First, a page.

Writing a Plan with Goals

(Lesson 1. Planning a Grazing System continued)

Set Goals

Together with the farm team, determine your goals, how to accomplish them, how important they are, and how to measure progress.

Here are some questions to start off the goal setting task:

  • What is your landscape whole farm goal?
  • Do you want to maintain a herd, maximize production per acre or per animal, clear the land, other?
  • How intensive do you want the management to be?
  • Are you willing to fertilize and/ or apply chemicals?
  • How will you supplement hay and/or grain to be fed?
  • How much time should be allowed to reach the goals?
  • Is there a severe weed problem in the pastures?
  • What type and how much winter shelter is available for animals?

It may take more than one farm team meeting for an effective planning process. During the first session, everyone will gain an understanding of the process, and some of the team members may be hesitant about providing their input toward the future of the farm. Give them some time so that each member can think about his/her goals for the farm. Then, get the group back together to brainstorm ideas, determine goals for the farm, realistic measures for those goals, and the necessary steps to get there. Having realistic financial information (costs and prices) is necessary for accurate evaluation. Each team member should have a list of information available for the next meeting. Allow enough time between meetings so that all members can get reliable information to share in the next session.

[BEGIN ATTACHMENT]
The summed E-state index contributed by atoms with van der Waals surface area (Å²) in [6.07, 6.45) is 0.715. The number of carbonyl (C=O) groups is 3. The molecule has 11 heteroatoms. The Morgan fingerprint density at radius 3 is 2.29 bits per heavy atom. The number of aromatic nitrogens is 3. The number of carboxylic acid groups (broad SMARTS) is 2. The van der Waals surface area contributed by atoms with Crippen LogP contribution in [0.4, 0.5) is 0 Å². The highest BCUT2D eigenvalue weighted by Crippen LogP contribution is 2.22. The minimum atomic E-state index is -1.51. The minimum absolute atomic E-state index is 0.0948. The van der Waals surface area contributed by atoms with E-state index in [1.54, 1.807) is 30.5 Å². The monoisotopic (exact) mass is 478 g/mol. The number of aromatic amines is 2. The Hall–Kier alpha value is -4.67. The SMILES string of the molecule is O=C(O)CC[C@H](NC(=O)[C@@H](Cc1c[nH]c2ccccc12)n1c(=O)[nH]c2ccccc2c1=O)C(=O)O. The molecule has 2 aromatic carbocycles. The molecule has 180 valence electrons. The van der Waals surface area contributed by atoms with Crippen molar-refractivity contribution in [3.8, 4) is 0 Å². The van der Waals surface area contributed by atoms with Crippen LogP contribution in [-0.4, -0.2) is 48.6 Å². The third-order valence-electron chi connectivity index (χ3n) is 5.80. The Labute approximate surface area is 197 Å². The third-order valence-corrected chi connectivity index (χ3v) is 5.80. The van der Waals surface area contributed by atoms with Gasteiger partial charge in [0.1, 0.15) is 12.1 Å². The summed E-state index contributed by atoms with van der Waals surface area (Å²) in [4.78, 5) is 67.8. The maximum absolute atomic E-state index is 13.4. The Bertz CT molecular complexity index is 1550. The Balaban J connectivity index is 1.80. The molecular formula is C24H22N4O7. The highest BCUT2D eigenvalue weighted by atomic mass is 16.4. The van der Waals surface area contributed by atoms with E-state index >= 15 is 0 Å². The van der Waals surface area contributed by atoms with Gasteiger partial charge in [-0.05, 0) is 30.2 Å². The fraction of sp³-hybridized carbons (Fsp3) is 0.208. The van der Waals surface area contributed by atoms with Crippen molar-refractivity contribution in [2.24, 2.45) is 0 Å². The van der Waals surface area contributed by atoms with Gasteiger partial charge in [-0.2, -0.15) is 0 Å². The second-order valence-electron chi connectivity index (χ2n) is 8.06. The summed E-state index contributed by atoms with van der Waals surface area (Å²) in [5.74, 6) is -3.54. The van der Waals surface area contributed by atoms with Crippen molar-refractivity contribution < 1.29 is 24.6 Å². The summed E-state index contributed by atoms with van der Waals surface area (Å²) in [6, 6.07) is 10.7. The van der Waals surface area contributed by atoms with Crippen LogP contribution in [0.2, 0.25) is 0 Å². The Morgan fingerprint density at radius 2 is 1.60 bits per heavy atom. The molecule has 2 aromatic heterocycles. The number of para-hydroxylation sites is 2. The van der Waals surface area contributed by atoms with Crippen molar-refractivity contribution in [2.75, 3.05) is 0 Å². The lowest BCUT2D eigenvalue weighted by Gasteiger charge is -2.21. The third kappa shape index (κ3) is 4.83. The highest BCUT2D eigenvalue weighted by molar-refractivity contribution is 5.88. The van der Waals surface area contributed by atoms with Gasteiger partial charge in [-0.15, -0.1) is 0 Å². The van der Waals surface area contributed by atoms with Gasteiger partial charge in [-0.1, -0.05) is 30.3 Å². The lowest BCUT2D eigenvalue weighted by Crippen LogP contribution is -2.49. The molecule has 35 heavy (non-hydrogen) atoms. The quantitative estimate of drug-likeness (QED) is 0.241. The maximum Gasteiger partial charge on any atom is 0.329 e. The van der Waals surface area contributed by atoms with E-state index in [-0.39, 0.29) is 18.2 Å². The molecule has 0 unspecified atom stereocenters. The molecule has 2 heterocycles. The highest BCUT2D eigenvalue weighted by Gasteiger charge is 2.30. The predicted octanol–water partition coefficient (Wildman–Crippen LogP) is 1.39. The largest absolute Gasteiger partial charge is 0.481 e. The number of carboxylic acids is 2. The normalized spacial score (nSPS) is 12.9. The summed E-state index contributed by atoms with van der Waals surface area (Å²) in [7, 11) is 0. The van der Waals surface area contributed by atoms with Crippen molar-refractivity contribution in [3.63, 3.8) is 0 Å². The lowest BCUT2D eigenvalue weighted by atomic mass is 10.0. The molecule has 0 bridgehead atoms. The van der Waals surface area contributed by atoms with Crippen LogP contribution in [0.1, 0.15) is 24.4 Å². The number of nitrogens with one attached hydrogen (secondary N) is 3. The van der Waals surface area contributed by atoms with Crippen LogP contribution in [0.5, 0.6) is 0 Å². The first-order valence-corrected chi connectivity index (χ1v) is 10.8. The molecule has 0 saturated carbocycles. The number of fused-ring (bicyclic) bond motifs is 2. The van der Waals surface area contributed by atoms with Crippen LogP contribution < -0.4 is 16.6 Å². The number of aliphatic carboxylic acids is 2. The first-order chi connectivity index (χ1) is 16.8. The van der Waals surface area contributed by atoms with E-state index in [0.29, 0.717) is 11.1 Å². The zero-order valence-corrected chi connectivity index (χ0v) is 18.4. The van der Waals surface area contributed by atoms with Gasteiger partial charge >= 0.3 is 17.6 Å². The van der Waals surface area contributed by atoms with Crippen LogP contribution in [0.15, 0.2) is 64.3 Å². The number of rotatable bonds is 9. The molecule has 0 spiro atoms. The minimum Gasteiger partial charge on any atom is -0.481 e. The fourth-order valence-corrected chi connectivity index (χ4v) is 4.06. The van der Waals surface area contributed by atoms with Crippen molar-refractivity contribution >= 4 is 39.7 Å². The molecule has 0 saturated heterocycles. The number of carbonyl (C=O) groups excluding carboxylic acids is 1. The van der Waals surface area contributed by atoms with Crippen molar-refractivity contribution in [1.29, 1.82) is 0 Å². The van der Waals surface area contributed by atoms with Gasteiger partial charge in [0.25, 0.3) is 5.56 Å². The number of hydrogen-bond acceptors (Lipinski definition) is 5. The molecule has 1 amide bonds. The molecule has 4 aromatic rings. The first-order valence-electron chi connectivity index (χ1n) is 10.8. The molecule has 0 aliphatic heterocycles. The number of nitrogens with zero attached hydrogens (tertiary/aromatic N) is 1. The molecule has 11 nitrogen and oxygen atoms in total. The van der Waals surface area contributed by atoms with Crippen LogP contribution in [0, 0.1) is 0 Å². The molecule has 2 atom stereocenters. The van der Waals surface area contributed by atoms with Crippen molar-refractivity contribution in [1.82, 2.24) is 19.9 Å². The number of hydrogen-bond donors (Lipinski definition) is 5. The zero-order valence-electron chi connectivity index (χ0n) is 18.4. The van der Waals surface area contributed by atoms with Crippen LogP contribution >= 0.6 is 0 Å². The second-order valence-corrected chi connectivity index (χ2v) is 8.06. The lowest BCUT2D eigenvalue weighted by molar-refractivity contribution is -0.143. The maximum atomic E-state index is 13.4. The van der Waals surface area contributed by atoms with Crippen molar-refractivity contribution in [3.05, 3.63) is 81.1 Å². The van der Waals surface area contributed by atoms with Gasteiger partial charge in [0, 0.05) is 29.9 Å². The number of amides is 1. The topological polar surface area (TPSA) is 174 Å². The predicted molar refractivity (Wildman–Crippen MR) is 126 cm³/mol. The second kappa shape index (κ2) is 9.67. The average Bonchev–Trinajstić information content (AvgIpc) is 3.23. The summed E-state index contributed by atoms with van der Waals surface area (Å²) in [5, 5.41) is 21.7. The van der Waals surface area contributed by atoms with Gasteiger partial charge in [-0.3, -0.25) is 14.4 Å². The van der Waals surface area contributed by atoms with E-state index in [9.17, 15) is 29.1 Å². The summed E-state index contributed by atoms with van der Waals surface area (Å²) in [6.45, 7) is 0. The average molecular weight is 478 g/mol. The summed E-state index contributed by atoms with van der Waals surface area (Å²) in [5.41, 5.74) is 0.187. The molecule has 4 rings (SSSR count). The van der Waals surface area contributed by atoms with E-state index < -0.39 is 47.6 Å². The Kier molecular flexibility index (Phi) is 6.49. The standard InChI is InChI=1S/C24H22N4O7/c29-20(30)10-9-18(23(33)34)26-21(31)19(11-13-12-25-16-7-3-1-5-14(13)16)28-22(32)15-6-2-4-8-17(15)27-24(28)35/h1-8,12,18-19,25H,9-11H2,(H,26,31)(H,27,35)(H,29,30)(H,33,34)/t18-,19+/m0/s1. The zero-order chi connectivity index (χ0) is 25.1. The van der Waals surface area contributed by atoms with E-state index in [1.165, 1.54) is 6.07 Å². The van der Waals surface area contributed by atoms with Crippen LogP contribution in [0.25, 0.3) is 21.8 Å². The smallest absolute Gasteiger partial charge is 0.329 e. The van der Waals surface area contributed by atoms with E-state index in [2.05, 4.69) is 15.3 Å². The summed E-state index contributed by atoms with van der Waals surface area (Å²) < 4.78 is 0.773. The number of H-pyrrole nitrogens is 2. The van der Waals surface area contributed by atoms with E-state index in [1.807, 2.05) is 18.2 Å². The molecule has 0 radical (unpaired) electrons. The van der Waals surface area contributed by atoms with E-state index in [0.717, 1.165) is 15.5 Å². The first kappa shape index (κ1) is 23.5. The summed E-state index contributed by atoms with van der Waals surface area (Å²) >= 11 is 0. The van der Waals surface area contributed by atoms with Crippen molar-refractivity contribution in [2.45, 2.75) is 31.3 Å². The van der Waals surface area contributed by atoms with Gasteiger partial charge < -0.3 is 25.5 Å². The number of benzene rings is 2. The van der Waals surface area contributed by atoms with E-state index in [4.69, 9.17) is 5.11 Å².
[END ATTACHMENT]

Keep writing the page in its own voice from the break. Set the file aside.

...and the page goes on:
Incorporate the goals from each member into one whole farm chart (See Figure 2). This will help to prioritize actions and direct allocation of available resources. There are some actions that need to be taken care of right away for the proper functioning of the farm. There are also actions that are essential for the healthy development of the family. Finally, there are some actions that can wait until next year. Display this chart in a very visible place and use it as a reminder of the farm’s goals, and refer back to it to determine the best use of available resources. Get the team together to re-evaluate the chart every year, change or add goals and celebrate those that have been achieved.

Figure 2. The Whole Farm Goal Chart (See Appendix A (PDF) for blank chart)

Lifestyle Financial
Goal Measure To Do Rank Goal Measure To Do Rank
Play piano 3 times a week Subscribe class 1 Increase income 60,000 Increase sales; off-farm job
Vacation 1 week cruise Travel agency 2 Buy bull Go to fair
Production Natural Resource/ Environmental
Goal Measure To Do Rank Goal Measure To Do Rank
Improve conception rate 97% Improve nutrition 2 Better Soil Organic matter Rotational grazing
Condition Score 6-7 into winter More birds Leave nesting area
Improve pastures 10% CP
350lb. DM/ac/in
Re-seed clover
Soil sample

Schedule an Action Plan

Decide when to do what. Make a calendar for the coming year. Review the example below which illustrates an option for each field and see how it matches the map shown in Figure 1.

Jan Feb Mar Apr May Jun Jul Aug Sep Oct Nov Dec
Field 1 soil analysis corn Harvest
Field 2 soil analysis reseed cool season grass, mobile fence graze, rest rest rest rest, cut rest
Field 3 soil analysis plant cool season grass rest cut rest rest, mobile fence, graze graze, rest

Keep Records

Keep a notebook to write goals and notes. For examples of worksheets to keep records on your natural resources, see Appendix B (PDF).

Click on the links below to finish Lesson 1: